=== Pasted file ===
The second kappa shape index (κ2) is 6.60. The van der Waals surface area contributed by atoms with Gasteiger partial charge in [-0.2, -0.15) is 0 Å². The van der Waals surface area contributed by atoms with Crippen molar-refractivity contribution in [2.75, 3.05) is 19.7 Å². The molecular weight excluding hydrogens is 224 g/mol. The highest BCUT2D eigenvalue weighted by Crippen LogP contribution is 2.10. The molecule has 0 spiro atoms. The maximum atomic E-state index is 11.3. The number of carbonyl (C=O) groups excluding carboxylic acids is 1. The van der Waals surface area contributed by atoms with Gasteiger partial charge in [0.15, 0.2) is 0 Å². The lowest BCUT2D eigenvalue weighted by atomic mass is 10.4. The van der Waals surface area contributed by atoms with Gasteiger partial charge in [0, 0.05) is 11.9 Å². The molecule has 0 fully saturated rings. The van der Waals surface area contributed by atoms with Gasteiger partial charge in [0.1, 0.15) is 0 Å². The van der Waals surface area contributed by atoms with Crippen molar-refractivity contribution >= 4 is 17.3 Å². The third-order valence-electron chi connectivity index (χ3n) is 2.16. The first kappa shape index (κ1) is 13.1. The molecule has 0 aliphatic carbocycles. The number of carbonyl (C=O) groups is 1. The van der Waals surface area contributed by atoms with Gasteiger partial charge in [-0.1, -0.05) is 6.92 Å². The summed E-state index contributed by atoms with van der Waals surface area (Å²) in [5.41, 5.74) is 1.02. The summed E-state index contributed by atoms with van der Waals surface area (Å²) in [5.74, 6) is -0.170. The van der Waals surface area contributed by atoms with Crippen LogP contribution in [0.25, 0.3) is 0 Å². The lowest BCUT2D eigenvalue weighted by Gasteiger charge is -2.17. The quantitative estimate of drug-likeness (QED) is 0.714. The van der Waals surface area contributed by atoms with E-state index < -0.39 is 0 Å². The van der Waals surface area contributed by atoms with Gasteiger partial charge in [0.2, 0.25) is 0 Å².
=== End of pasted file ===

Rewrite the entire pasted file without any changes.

The second kappa shape index (κ2) is 6.60. The van der Waals surface area contributed by atoms with Gasteiger partial charge in [-0.2, -0.15) is 0 Å². The van der Waals surface area contributed by atoms with Crippen molar-refractivity contribution in [2.75, 3.05) is 19.7 Å². The molecular weight excluding hydrogens is 224 g/mol. The highest BCUT2D eigenvalue weighted by Crippen LogP contribution is 2.10. The molecule has 0 spiro atoms. The maximum atomic E-state index is 11.3. The number of carbonyl (C=O) groups excluding carboxylic acids is 1. The van der Waals surface area contributed by atoms with Gasteiger partial charge in [0.15, 0.2) is 0 Å². The lowest BCUT2D eigenvalue weighted by atomic mass is 10.4. The van der Waals surface area contributed by atoms with Gasteiger partial charge in [0, 0.05) is 11.9 Å². The molecule has 0 fully saturated rings. The van der Waals surface area contributed by atoms with Gasteiger partial charge in [0.1, 0.15) is 0 Å². The van der Waals surface area contributed by atoms with Crippen molar-refractivity contribution >= 4 is 17.3 Å². The third-order valence-electron chi connectivity index (χ3n) is 2.16. The first kappa shape index (κ1) is 13.1. The molecule has 0 aliphatic carbocycles. The number of carbonyl (C=O) groups is 1. The van der Waals surface area contributed by atoms with Gasteiger partial charge in [-0.1, -0.05) is 6.92 Å². The summed E-state index contributed by atoms with van der Waals surface area (Å²) in [5.41, 5.74) is 1.02. The summed E-state index contributed by atoms with van der Waals surface area (Å²) in [5.74, 6) is -0.170. The van der Waals surface area contributed by atoms with Crippen LogP contribution in [0.25, 0.3) is 0 Å². The lowest BCUT2D eigenvalue weighted by Gasteiger charge is -2.17. The quantitative estimate of drug-likeness (QED) is 0.714. The van der Waals surface area contributed by atoms with E-state index < -0.39 is 0 Å². The van der Waals surface area contributed by atoms with Gasteiger partial charge in [0.2, 0.25) is 0 Å².